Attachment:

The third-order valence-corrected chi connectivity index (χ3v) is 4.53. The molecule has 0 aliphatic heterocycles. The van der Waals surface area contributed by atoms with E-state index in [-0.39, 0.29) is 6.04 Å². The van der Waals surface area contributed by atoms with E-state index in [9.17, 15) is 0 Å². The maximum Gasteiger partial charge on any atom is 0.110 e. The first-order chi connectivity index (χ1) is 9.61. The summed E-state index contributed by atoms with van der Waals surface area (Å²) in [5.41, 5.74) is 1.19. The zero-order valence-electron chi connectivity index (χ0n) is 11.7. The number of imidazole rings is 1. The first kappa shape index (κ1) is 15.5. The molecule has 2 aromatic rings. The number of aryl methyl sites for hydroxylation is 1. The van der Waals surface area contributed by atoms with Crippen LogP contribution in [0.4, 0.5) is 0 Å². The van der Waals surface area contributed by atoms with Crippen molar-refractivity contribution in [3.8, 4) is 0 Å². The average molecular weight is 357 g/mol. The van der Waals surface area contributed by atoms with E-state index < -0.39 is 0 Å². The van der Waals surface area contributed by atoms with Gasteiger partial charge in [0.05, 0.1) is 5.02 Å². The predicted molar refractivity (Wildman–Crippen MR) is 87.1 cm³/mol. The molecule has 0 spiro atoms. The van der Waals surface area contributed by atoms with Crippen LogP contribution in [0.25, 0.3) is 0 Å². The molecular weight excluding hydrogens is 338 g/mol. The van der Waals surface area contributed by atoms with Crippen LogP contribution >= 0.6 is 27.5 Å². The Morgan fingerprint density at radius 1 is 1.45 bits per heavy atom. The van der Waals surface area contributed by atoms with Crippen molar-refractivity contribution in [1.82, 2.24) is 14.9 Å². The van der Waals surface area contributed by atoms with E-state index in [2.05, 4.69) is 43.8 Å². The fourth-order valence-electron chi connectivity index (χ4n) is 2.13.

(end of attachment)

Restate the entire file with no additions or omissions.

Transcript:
The third-order valence-corrected chi connectivity index (χ3v) is 4.53. The molecule has 0 aliphatic heterocycles. The van der Waals surface area contributed by atoms with E-state index in [-0.39, 0.29) is 6.04 Å². The van der Waals surface area contributed by atoms with E-state index in [9.17, 15) is 0 Å². The maximum Gasteiger partial charge on any atom is 0.110 e. The first-order chi connectivity index (χ1) is 9.61. The summed E-state index contributed by atoms with van der Waals surface area (Å²) in [5.41, 5.74) is 1.19. The zero-order valence-electron chi connectivity index (χ0n) is 11.7. The number of imidazole rings is 1. The first kappa shape index (κ1) is 15.5. The molecule has 2 aromatic rings. The number of aryl methyl sites for hydroxylation is 1. The van der Waals surface area contributed by atoms with Crippen LogP contribution in [0.4, 0.5) is 0 Å². The van der Waals surface area contributed by atoms with Crippen molar-refractivity contribution in [3.8, 4) is 0 Å². The average molecular weight is 357 g/mol. The van der Waals surface area contributed by atoms with E-state index < -0.39 is 0 Å². The van der Waals surface area contributed by atoms with Gasteiger partial charge in [0.05, 0.1) is 5.02 Å². The predicted molar refractivity (Wildman–Crippen MR) is 87.1 cm³/mol. The molecule has 0 spiro atoms. The van der Waals surface area contributed by atoms with Crippen LogP contribution in [0.25, 0.3) is 0 Å². The molecular weight excluding hydrogens is 338 g/mol. The van der Waals surface area contributed by atoms with Crippen LogP contribution >= 0.6 is 27.5 Å². The Morgan fingerprint density at radius 1 is 1.45 bits per heavy atom. The van der Waals surface area contributed by atoms with Crippen molar-refractivity contribution in [1.82, 2.24) is 14.9 Å². The van der Waals surface area contributed by atoms with E-state index in [2.05, 4.69) is 43.8 Å². The fourth-order valence-electron chi connectivity index (χ4n) is 2.13.